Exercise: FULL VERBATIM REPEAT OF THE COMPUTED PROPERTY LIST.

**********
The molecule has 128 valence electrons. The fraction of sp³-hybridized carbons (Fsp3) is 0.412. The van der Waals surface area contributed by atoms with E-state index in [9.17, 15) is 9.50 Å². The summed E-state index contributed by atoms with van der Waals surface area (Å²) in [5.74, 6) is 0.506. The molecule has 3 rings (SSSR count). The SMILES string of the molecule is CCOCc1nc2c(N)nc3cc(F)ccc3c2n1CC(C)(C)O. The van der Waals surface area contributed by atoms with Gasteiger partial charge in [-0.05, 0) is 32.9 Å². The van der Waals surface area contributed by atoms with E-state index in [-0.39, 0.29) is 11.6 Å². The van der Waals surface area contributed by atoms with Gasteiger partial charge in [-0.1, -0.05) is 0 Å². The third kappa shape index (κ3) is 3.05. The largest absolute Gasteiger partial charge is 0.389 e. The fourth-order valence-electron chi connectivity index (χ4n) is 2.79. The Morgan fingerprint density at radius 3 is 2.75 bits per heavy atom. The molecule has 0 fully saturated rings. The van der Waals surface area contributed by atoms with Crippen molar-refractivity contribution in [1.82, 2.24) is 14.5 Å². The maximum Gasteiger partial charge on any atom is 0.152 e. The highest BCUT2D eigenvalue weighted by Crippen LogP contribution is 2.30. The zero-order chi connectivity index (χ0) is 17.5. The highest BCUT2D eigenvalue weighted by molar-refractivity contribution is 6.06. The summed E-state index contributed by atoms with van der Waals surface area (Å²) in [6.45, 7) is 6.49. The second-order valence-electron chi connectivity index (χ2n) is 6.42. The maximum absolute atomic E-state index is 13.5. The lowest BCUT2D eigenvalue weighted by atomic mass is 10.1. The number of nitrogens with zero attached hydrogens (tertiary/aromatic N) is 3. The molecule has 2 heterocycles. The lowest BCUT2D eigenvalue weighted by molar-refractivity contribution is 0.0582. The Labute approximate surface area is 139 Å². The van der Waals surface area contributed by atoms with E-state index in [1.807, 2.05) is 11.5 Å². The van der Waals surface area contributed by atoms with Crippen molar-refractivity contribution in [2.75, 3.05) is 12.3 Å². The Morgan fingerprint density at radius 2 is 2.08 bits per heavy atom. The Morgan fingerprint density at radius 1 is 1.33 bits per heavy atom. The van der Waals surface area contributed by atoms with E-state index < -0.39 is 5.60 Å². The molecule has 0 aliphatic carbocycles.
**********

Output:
The molecule has 128 valence electrons. The fraction of sp³-hybridized carbons (Fsp3) is 0.412. The van der Waals surface area contributed by atoms with E-state index in [9.17, 15) is 9.50 Å². The summed E-state index contributed by atoms with van der Waals surface area (Å²) in [5.74, 6) is 0.506. The molecule has 3 rings (SSSR count). The SMILES string of the molecule is CCOCc1nc2c(N)nc3cc(F)ccc3c2n1CC(C)(C)O. The van der Waals surface area contributed by atoms with Gasteiger partial charge in [-0.05, 0) is 32.9 Å². The van der Waals surface area contributed by atoms with E-state index in [-0.39, 0.29) is 11.6 Å². The van der Waals surface area contributed by atoms with Gasteiger partial charge in [-0.1, -0.05) is 0 Å². The third kappa shape index (κ3) is 3.05. The largest absolute Gasteiger partial charge is 0.389 e. The fourth-order valence-electron chi connectivity index (χ4n) is 2.79. The Morgan fingerprint density at radius 3 is 2.75 bits per heavy atom. The molecule has 0 fully saturated rings. The van der Waals surface area contributed by atoms with Crippen molar-refractivity contribution in [1.82, 2.24) is 14.5 Å². The maximum Gasteiger partial charge on any atom is 0.152 e. The highest BCUT2D eigenvalue weighted by Crippen LogP contribution is 2.30. The zero-order chi connectivity index (χ0) is 17.5. The highest BCUT2D eigenvalue weighted by molar-refractivity contribution is 6.06. The summed E-state index contributed by atoms with van der Waals surface area (Å²) in [6.45, 7) is 6.49. The second-order valence-electron chi connectivity index (χ2n) is 6.42. The maximum absolute atomic E-state index is 13.5. The lowest BCUT2D eigenvalue weighted by atomic mass is 10.1. The number of nitrogens with zero attached hydrogens (tertiary/aromatic N) is 3. The molecule has 2 heterocycles. The lowest BCUT2D eigenvalue weighted by molar-refractivity contribution is 0.0582. The Labute approximate surface area is 139 Å². The van der Waals surface area contributed by atoms with E-state index in [1.807, 2.05) is 11.5 Å². The van der Waals surface area contributed by atoms with Crippen molar-refractivity contribution in [2.75, 3.05) is 12.3 Å². The Morgan fingerprint density at radius 2 is 2.08 bits per heavy atom. The Morgan fingerprint density at radius 1 is 1.33 bits per heavy atom. The van der Waals surface area contributed by atoms with E-state index < -0.39 is 5.60 Å². The molecule has 0 aliphatic carbocycles.